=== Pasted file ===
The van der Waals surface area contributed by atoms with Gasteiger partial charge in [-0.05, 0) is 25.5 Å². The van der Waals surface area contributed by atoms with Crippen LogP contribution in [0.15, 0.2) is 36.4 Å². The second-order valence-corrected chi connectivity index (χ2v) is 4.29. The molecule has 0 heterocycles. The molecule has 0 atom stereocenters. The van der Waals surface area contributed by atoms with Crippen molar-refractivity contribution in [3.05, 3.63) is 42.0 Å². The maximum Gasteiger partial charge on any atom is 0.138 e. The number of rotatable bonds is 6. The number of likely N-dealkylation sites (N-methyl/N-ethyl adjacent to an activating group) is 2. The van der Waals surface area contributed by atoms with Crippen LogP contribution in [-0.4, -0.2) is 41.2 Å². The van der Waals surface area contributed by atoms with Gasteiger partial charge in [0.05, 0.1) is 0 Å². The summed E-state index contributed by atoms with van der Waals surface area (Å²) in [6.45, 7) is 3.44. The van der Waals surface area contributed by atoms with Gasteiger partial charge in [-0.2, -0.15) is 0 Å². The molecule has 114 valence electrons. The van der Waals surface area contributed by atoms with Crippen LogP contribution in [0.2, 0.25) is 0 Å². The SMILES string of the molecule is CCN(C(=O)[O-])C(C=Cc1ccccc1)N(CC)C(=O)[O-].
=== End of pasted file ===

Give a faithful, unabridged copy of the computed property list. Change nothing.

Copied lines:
The van der Waals surface area contributed by atoms with Gasteiger partial charge in [-0.05, 0) is 25.5 Å². The van der Waals surface area contributed by atoms with Crippen LogP contribution in [0.15, 0.2) is 36.4 Å². The second-order valence-corrected chi connectivity index (χ2v) is 4.29. The molecule has 0 heterocycles. The molecule has 0 atom stereocenters. The van der Waals surface area contributed by atoms with Crippen molar-refractivity contribution in [3.05, 3.63) is 42.0 Å². The maximum Gasteiger partial charge on any atom is 0.138 e. The number of rotatable bonds is 6. The number of likely N-dealkylation sites (N-methyl/N-ethyl adjacent to an activating group) is 2. The van der Waals surface area contributed by atoms with Crippen LogP contribution in [-0.4, -0.2) is 41.2 Å². The van der Waals surface area contributed by atoms with Gasteiger partial charge in [0.05, 0.1) is 0 Å². The summed E-state index contributed by atoms with van der Waals surface area (Å²) in [6.45, 7) is 3.44. The van der Waals surface area contributed by atoms with Gasteiger partial charge in [-0.2, -0.15) is 0 Å². The molecule has 114 valence electrons. The van der Waals surface area contributed by atoms with Crippen LogP contribution in [0.2, 0.25) is 0 Å². The SMILES string of the molecule is CCN(C(=O)[O-])C(C=Cc1ccccc1)N(CC)C(=O)[O-].